The EU's foreign policy chief, Federica Mogherini, and the foreign ministers of Britain, France, and Germany said they still backed the accord but rejected "ultimatums" from Tehran to keep it alive.

"We reject any ultimatums and we will assess Iran's compliance on the basis of Iran's performance regarding its nuclear-related commitments" under the agreement, the European statement said.

Iran has said its move was in response to the sweeping unilateral sanctions that Washington has reimposed since it quit the agreement one year ago. The reimposing of sanctions has dealt a severe blow to Iran's economy.

The EU powers say they "regret the reimposition of sanctions" by the U.S. and remain "determined to continue pursuing efforts to enable the continuation of legitimate trade with Iran."

They were "determined to continue pursuing efforts to enable the continuation of legitimate trade with Iran" in an effort to keep the deal afloat, the statement added.

But it said that Iran must at the same time "implement its commitments under the 2015 Joint Comprehensive Plan of Action (JCPoA) in full as it has done until now and to refrain from any escalatory steps."

With reporting by Rikard Jozwiak, AFP, AP, Reuters, and dpa

 

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U.S. Warns Iran While Urging Leaders To Sit Down For Talks
May 09, 2019
U.S. Secretary of State Mike Pompeo has warned Tehran of a swift and decisive response to any provocations.

U.S. Secretary of State Mike Pompeo has warned Tehran of a "swift and decisive" response to any provocations.

The United States appears to be taking a carrot-and-stick approach to Tehran, threatening “swift and decisive” response to any Iranian attack, while at the same time urging the country’s leaders to sit down for talks.

Secretary of State Mike Pompeo on May 9 said in a statement that “our restraint to this point should not be mistaken by Iran for a lack of resolve."

"The regime in Tehran should understand that any attacks by them or their proxies of any identity against U.S. interests or citizens will be answered with a swift and decisive U.S. response," Pompeo said.

"We do not seek war," he said.
"But Iran's 40 years of killing American soldiers, attacking American facilities, and taking American hostages is a constant reminder that we must defend ourselves," said Pompeo, in a reference to the 1979 Islamic Revolution during which U.S. diplomats were taken captive.

Pompeo’s comments came after President Donald Trump asked Iranian leaders to “call me.”

"What I would like to see with Iran, I would like to see them call me," Trump told reporters at the White House.

Still, the president said he could not rule out a military confrontation given the tense environment.

"I guess you could say that always, right? I don't want to say no, but hopefully that won't happen," he said.

Tensions have been building on several fronts between Washington and Tehran.

The United States on May 8 tightened the screws further on Iran with sanctions on its metals industry on the day Tehran said it was suspending some of its commitments under the 2015 nuclear deal with world powers.

Washington had already moved to restrict Iran’s oil exports, the country's largest source of hard currency.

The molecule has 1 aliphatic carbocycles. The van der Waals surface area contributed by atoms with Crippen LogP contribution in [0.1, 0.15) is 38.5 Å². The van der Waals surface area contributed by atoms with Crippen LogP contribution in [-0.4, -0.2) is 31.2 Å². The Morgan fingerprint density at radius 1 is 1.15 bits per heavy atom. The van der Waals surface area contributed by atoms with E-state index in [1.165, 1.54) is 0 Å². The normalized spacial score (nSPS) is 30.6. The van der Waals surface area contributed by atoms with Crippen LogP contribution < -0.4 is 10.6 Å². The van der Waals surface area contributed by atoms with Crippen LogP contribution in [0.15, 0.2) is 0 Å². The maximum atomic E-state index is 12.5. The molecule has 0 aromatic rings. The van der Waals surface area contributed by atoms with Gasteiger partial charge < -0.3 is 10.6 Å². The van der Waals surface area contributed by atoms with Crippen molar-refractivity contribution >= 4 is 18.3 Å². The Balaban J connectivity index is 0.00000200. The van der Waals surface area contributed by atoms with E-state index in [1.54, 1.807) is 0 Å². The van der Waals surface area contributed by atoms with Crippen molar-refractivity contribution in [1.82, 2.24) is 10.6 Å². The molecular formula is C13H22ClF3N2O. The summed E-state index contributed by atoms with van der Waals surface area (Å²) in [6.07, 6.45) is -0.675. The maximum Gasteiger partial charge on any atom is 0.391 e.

The U.S. military has also sent an aircraft carrier battle group to the waters near Iran, and Pompeo on May 7 paid an unannounced visit to Baghdad, where he met with Iraqi officials to discuss U.S. security concerns amid what he called “escalating” Iranian activity.

The moves come around the May 8 one-year anniversary of Trump's decision to withdraw the United States from the landmark 2015 nuclear accord, which was aimed at curbing Iran's nuclear program in return for relief from sanctions.

Tehran did not immediately respond to the latest remarks by Pompeo and Trump.

But it earlier said that it would no longer sell its surplus enriched uranium and heavy water to other nations as stipulated in the nuclear agreement. It also threatened to enrich its uranium stockpile closer to weapons-grade levels in 60 days if world powers fail to negotiate new terms.

In Washington, the special assistant to the U.S. president and senior director for weapons of mass destruction, Tim Morrison, said Iran’s announcement was "nothing less than nuclear blackmail of Europe."

Britain, France, Germany, and the European Union on May 9 reiterated that they remain committed to the nuclear deal but also warned that they would "reject any ultimatums" by Tehran regarding the terms of the accord.

"Iran must remain in this agreement and we must all work to make sure it remains," French President Emmanuel Macron said.

"We must not get jumpy or fall into escalation," Macron said. "That's why France is staying in [the deal], and will stay in, and I profoundly hope Iran will stay in."

When Trump withdrew from the deal, he said it was “fatally flawed” because it did not address Iran’s ballistic-missile program or Tehran’s alleged state sponsorship of terrorism, which it denies.

Britain, France, and Germany have attempted to keep the deal alive, but they have also expressed concerns about Tehran's continued testing of ballistic missiles. China and Russia also signed the accord and have vowed to remain part of the deal.

With reporting by AFP, dpa, and Reuters